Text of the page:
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Staff photo by C.B. Schmelter / Joshua Lloyd talks to the Times Free Press at a Bushtown home renovation on Monday, June 1, 2020 in Chattanooga, Tenn.

This story was updated at 8:29 p.m. on Friday, June 12, 2020, with more information.

Kimberly Lloyd started her own business eight years ago providing many of the janitorial and support services she used in her previous job as a property manager.

SWJ Services evolved over time into construction services, property investments and energy efficiency installations. But for all of her diverse experience and initiatives, Lloyd was not aware of a key assistance program provided by the Tennessee Valley Authority and EPB until she was alerted by the Urban League of Greater Chattanooga about a new contractor training and certification program for TVA's eScore and EPB's Home Energy Upgrade program.

SWJ Services became the first local minority-owned contractor this year to be certified under the new initiative to expand the number of minority-owned contractors certified to perform the energy upgrades in the TVA-funded program. Last week, SWJ began working on making energy upgrades at a 1,600-square-foot home in Bushtown designed to help encourage even more redevelopment and energy efficiency projects in the area.

"This allows us to be able to go into a lot more homes and offer energy-efficient windows, insulation, doors and other home features," Lloyd said last week while working on a 1,600-square-foot home on Holly Street. "Without the Urban League, we wouldn't have known about this opportunity."

TVA and many of its 154 local power companies are providing both technical and monetary assistance to homeowners and and developers in low-income areas to help improve the energy efficiency of often poorly insulated and energy inefficient houses and appliances. EPB, with the support of Green Spaces, United Way, the Salvation Army, Causeway, Habitat for Humanity and the Benwood, Footprint and Lyndhurst foundations, has already aided more than 250 such energy upgrades at local homes in targeted neighborhoods.

Local power companies say they need more contractors to be able to make the energy efficiency improvements. Warren Logan, president of the Urban League of Greater Chattanooga, said Urban League chapters in Tennessee's major cities are working to train and certify at least 40 minority-owned contractors this year to help conduct the energy efficiency improvements in the TVA programs.

"For whatever reason, there were very few minority contractors doing this work," said Logan, who is also chairman of the Electric Power Board in Chattanooga. "We've worked to help more contractors know about the program and what it takes to become certified as well as providing the training to help them become certified."

TVA requires use of companies that have been approved as quality network certified (QNC) contractors to perform work in the energy efficiency programs.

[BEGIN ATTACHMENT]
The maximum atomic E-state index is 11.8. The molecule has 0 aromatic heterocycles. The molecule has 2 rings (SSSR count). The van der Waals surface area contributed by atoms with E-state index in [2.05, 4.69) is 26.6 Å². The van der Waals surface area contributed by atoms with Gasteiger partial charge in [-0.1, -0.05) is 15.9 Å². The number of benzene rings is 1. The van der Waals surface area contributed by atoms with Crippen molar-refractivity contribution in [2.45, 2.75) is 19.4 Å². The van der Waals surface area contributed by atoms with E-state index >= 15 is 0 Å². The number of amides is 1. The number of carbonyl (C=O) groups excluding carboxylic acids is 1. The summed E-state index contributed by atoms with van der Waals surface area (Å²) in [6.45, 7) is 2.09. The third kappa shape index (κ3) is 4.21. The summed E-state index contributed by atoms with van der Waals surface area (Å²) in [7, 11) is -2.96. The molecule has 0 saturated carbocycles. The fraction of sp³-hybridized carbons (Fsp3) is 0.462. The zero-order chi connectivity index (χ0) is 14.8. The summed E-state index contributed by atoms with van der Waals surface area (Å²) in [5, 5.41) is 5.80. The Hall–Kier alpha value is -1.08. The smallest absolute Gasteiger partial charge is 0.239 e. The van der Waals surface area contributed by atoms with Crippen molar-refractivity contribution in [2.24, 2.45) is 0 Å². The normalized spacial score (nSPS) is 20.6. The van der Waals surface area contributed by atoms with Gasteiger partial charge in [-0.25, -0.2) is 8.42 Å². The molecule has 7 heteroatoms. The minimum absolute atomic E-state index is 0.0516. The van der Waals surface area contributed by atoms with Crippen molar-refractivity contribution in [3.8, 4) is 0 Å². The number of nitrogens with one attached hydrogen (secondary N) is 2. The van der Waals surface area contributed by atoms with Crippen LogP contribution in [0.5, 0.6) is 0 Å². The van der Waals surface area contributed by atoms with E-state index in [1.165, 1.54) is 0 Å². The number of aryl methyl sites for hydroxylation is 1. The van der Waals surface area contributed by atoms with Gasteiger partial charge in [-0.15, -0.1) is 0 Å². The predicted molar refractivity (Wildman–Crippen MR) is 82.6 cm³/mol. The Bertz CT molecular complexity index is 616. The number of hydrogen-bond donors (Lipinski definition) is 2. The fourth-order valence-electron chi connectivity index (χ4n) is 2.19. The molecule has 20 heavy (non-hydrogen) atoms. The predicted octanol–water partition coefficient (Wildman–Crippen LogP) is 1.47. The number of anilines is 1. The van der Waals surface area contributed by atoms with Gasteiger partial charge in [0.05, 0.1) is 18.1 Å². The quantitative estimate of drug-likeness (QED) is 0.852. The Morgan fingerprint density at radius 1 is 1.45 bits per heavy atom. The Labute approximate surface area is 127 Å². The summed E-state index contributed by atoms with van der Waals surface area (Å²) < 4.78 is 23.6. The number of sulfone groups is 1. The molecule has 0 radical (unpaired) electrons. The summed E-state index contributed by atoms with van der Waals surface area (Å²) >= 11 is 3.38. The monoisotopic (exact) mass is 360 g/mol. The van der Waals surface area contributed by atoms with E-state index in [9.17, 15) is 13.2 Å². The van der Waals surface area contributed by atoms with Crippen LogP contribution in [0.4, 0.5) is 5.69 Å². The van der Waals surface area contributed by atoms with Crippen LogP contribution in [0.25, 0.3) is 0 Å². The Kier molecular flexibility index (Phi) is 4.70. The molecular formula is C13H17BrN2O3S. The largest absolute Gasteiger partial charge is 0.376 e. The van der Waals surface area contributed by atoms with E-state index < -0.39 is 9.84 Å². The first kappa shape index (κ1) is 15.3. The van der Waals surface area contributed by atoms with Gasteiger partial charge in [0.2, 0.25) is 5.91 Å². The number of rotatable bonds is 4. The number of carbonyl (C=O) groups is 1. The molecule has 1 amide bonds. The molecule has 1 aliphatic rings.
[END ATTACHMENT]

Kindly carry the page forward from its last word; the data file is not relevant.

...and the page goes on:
TVA chose Tennessee's Urban League Affiliates last year to develop the pilot program in preparation for an even bigger program in fiscal 2020. Vicky Bone, an energy consultant hired to develop the program at the Chattanooga Urban League, is working with Urban League chapters in Nashville, Memphis and Knoxville, as well as Chattanooga, and has already certified 26 contractors, including nine in Chattanooga.

Even with some in-person classes put on hold due to the coronavirus this spring, Bone said she is confident that the training initiative will surpass the minimum TVA goal for certifying more contractors.

"It looks like we're on track for more than 40 contractors this year," she said.

TVA distributors such as EPB in Chattanooga conduct eScore energy audits to help individuals and businesses identify cost-effective energy efficiency measures they might implement . Local power companies also operate energy efficiency programs in low-income neighborhoods such as EPB's Home Energy Upgrade program which have used TVA grants to make energy upgrades in more than 250 homes over the past four years.

The new Urban League program teaches minority contractors and employees how to properly weatherize homes, reducing residents' total energy expenditures while improving their health and safety. Bone said such skills are in demand and the median pay for workers training in such fields is about $16 an hour.

The training program is open to any business that has been in operation for at least a year and has a valid business license. The training includes both business skill development by Launch Chattanooga and Co.Lab. in Chattanooga and hands-on skills training in air sealing, attic insulation and duct sealing offered through green/spaces in Chattanooga.

Contact Dave Flessner at dflessner@timesfreepress.com or at 757-6340

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Staff photo by C.B. Schmelter / Kimberly Lloyd talks to the Times Free Press at a Bushtown home renovation on Monday, June 1, 2020 in Chattanooga, Tenn.
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